So you want your well balanced original to actually display a wide array of grayscale. If the contrast is too high, you might end up with only 2 or 3 nuances of gray. This is acceptable on a smaller mosaic but a bigger piece will look much better with the 5 nuances of gray.

When you create your model, the first operation is to turn the picture from Color to Black and White. Often named “Desaturation” this operation can be performed in many different ways, with different results as you can see here.


Quality of original picture conditions the aesthetic of your custom mosaic model
Original photography & 3 types of desaturation.


A black and white picture cannot be desaturated because it already is. You can alter it in different ways, but you wont have the same array of choices you have when you desaturate yourself. 

Advice # 1 : Start from a color picture.


Lighting. 
In order to show all the nuances of your grayscale palette in a balanced way, your original picture should not be too contrasted. It is very easy to boost the contrast of a picture but it is more difficult to decrease it without losing accuracy of the features.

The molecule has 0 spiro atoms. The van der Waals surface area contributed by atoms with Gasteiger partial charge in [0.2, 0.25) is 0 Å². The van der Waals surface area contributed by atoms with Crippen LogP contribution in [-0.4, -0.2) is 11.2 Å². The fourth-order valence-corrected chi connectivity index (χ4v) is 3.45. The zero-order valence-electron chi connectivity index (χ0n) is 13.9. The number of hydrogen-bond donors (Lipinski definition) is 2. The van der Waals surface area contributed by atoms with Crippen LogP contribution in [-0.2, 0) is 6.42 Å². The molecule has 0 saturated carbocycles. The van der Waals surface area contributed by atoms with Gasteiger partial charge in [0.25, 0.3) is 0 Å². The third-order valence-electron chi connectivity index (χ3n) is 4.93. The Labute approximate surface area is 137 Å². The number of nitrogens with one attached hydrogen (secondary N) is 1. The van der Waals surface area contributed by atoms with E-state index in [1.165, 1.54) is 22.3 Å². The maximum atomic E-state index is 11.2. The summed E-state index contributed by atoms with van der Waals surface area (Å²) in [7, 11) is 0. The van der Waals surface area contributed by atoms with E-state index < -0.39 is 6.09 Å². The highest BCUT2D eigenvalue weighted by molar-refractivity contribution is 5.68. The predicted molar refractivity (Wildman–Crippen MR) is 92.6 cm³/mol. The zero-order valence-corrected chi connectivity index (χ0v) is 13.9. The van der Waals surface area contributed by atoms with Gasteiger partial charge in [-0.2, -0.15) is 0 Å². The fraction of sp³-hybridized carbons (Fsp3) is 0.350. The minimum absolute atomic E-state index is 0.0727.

Advice # 2 : Shoot your picture outdoors when the sun is low on the horizon (morning or evening).  An overcast day is perfect. Alternatively, ask a professional photographer to do this for you in a studio.


Format :
The best format to create a model is PNG. Most cameras shoot JPG (or JPEG) pictures. JPG files do not take much storage space but every time you modify a JPG picture, you lose some of its quality. So before you work on the picture first save it as a PNG file. Alternatively if you send me a picture to create a model, please send me the original picture – even a JPG - without editing it.

Advice #3 : Use PNG files




Basically, to get the best possible quality for your model :
  • Shoot your picture outdoor in the morning, evening or with an overcast sky.
  • Send me your original color picture without cropping or editing it. 
  • Send it as a PNG file


From your colored photography we design a custom mosaic model you.
2 different mosaic eyes realized in Atlanta last March


Mosaic sometimes can be intimidating. Opus Pixellatum is the easy door into this wonderful world. It allows beginners to build beautiful first mosaics from the beginning, and confirmed artist to unleash their creativity in amazing ways. If you would like to build a mosaic from your own picture, I'll build for you a kit including a model and the quantities and references of the tiles to order from Mosaic Art Supply in Atlanta, GA.
I am a French mosaic artist  established in Alabama. In 2015 I created a new mosaic technique. I named  it Opus Pixellatum. When I realized this technique allowed for much more than I was expecting I decided to share it with confirmed mosaicists.
If you'd like me to create a model of a custom mosaic pattern from one of your picture, please contact me by email at frederic.lecut@mosaicblues.com